@Marco Thank you for your reply. You may be correct, but if that is the criterion (use of petroleum fuel), then HEV and PHEV should also be excluded since they also use petroleum fuel (gasoline) to a certain extent. Also, except for a few regions that apparently have large supplies of hydro-electric power, most of the electric generation in the U.S. is from coal and natural gas, both fossil fuels. Finally, diesel technology is arguably one of the best platforms for biofuels (e.g., "renewable" diesel, Fischer-Tropsch diesel from biomass), if those ever become economically competitive with petroleum. In the GREET model, one scenario for FTD from biomass actually has a net uptake of GHG over the WTW phase, along with a significant reductions of all other criteria pollutants.
        Luc K
        • 4 Months Ago
        @wxman
        Why is a diesel cleaner than a ICE engine with fuel efficient technologies (3 cyl, DI, ...)? If so then add also regular cars.
          wxman
          • 4 Months Ago
          @Luc K
          The ANL GREET model has two modules - GREET1 which is a Well-to-Wheels analysis, and GREET2 which is the vehicle manufacture and materials processing analysis. GREET1 compares WTW emissions of equivalent "mid-size" cars with various technologies and fuel pathways. The gasoline car has much higher emissions of virtually all criteria pollutants. GHG is about 13% lower with the diesel relative to the baseline gasoline version. The emissions in GREET2 are essentially the same (actually slightly higher for diesel since it's typically slightly heavier than the corresponding gasoline version). See http://webpages.charter.net/lmarz/emissions2014.html for further analysis of WTW emissions of gasoline and corresponding diesel versions of the same vehicle.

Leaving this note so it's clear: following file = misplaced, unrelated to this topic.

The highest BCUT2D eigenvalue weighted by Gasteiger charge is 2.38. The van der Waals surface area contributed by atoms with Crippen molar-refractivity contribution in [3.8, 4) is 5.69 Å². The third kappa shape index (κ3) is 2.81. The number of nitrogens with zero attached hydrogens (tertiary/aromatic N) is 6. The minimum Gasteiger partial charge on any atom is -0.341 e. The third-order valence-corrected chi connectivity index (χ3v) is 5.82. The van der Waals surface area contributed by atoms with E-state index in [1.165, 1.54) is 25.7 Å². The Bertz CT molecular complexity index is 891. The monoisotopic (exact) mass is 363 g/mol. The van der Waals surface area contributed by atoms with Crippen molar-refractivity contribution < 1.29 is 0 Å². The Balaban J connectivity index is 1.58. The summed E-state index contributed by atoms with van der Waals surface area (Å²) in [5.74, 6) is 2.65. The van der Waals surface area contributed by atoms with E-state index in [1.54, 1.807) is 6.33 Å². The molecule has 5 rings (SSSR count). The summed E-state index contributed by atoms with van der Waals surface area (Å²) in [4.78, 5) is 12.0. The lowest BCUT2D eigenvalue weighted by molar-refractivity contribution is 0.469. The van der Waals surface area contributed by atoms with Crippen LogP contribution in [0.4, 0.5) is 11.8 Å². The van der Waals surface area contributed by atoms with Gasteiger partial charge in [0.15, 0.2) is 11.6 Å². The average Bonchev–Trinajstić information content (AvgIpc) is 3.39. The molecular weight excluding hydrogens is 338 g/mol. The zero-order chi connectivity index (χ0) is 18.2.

wxman
          • 4 Months Ago
          @Luc K
          Because gasoline has much higher upstream emissions than diesel fuel in the fuel processing phase of the lifecycle. A gasoline vehicle would have to get far higher mileage than a diesel to offset the upstream emissions deficit.
          Luc K
          • 4 Months Ago
          @Luc K
          Look at the Argonne national laboratories models which allow you to compare full lifecycle and all emission types. Take one of the most efficient ICE's and compare that to diesels. Also in some areas diesels are higher over their lifetime especially CO2. But regardless I think diesels are closer to fuel efficient regular gas models than EV/PHEV's. And few people drive 100% highway.
      pmpjunkie01
      • 4 Months Ago
      Plugin eating Diesel's lunch?
      Grendal
      • 4 Months Ago
      Plug-ins are showing a nice improvement. I'd prefer a doubling of last year though. If we double every year then in ten years we'll really be seeing an impact. I can only hope.
      Spec